Floods are one of Pakistan’s most dangerous natural disasters, and recent floods have shown how bad they can be. Flooding is standard across the country. However, their characteristics vary from region to region. This article looks at how large basins flood and how floods are managed at the national level.
Pakistan In Crisis After Flood:
Pakistan is facing a severe humanitarian crisis caused by unprecedented rains and floods that have affected every part of the country. The statistics are staggering: This monsoon season has left a third of the country underwater, killed more than 1,100 people, displaced more than 33 million, and caused more than $10 billion in damage. While we don’t know the full extent of the devastation, the number is expected to continue to rise. Compared to the disasters of 2010 and 2020, this year’s monsoon season and the floods it caused are the worst ever. While the Pakistan Meteorological Office had warned about this year’s monsoon, many people did not take it seriously, thinking it would be another year. Flood Damage and Destruction in the Country: One-third of the country has been submerged due to floods. Losses are expected to rise from US$10 billion to US$12.5 billion. Approximately 1,300 people died due to the flood. About 460 of them were children. The floods have injured more than 12,500 people.
Another crisis, or another massive crisis our country will struggle with, is food and agricultural land damage. It will have a significant impact on our country and the countries that depend on our food exports. It could make the global food market crisis even worse. Things are already worse because of the shocks to the supply chain caused by the coronavirus pandemic and Russia’s invasion of Ukraine. According to preliminary estimates, 65 percent of Pakistan’s staple food crops, including 70 percent of its rice, were washed away during the floods, and 30 million livestock were killed. Pakistan’s Minister of Planning says that 45% of agricultural land has been destroyed. Such territory is precious at the best of times: less than 40 percent of Pakistan’s total land area is arable, and soil erosion takes its toll on agricultural land. Wheat is Pakistan’s top food crop, and the annual planting season begins early. More than 90 percent of households in Pakistan are consumers of wheat. But with so much land destroyed or damaged, the wheat crop could be in jeopardy. Some farmers knew their land would not be agricultural in three months. The country will most likely have to import more, which will raise prices and worsen the balance of payments crisis. Before the floods, food inflation was 26 percent, and in recent days some prices have increased by as much as 500 percent. These higher costs will be felt most heavily in cities, which are home to large populations of the poor and working class. Floods will manifest differently in rural areas, which are home to nearly two-thirds of Pakistan’s population. Rural land ownership is very unequal, and most people don’t own much or any land, which makes it harder to get food. This could exacerbate a public health challenge in the long term: stunting in children, attributed to poor nutrition. The food crisis in Pakistan will have international ramifications. The country is the world’s fourth largest rice exporter, with buyers from China to sub-Saharan Africa. Because Ukraine exports less wheat, any drop in exports would make it harder for people worldwide to get enough food. However, more rice in the world would help soften the blow. Pakistan also exports many non-food crops, especially cotton.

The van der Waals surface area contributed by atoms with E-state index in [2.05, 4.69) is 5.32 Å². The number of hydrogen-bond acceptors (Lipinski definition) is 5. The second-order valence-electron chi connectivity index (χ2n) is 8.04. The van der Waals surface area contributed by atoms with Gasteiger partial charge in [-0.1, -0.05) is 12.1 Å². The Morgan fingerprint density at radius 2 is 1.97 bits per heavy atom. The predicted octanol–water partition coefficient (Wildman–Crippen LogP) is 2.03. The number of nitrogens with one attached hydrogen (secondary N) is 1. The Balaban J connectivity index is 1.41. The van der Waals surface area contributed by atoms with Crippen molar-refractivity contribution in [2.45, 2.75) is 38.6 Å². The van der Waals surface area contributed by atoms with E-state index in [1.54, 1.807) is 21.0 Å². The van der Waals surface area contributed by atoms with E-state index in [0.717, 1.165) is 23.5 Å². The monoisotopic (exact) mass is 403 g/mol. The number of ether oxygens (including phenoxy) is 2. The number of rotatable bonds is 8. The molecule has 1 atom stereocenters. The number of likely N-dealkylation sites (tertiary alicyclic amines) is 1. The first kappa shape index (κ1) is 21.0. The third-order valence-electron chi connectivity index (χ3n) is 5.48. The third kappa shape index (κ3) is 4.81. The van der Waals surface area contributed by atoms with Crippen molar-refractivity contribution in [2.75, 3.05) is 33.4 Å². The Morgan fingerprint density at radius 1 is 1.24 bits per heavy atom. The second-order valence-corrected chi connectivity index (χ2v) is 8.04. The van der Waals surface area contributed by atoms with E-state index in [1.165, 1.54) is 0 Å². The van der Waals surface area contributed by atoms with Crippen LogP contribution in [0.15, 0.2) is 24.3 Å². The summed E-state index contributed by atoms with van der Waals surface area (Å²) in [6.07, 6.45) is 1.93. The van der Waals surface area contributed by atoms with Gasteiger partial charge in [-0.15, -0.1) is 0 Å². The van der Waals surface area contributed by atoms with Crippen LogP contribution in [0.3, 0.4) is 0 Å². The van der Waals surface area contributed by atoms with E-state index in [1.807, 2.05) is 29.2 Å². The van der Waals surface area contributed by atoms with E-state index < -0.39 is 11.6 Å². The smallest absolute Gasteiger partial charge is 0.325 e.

•After effects of the flood on human health:
Floods are devastating in all aspects: from damage to property and infrastructure to loss of life and widespread health impacts. As flooding becomes increasingly common for more people in a warming world, we look at its effects on human health. Diseases and outbreaks are another major health problem in the case of floods. These can come from water-borne diseases caused by drinking or coming into contact with contaminated water. These may include diarrhea, cholera, typhoid fever, and leptospirosis. These can sometimes be vector-borne diseases transmitted by an intermediate species that carries the disease’s germs, such as mosquitoes. Vector-borne diseases that come from flooding include dengue fever and malaria. In areas prone to coastal flooding, saltwater intrusion into drinking water is likely, as are hypertension and eclampsia. But the health effects of floods will only get worse if the government doesn’t act quickly and decisively to stop climate change.
• Effect on the Economic Condition of the Country:
It is widely observed that flash floods can affect Pakistan’s economic landscape and set the country back several years. But the size of the damage has scared the people of Pakistan, and the government has asked for help from other countries to improve things. It is clear that floods will affect the economic outlook and may be difficult to control. Moreover, the onset of floods has reduced the potential production of significant and minor Kharif crops, thus tampering with the optimistic view of the agriculture sector, which will ultimately harm the country’s economy in the future.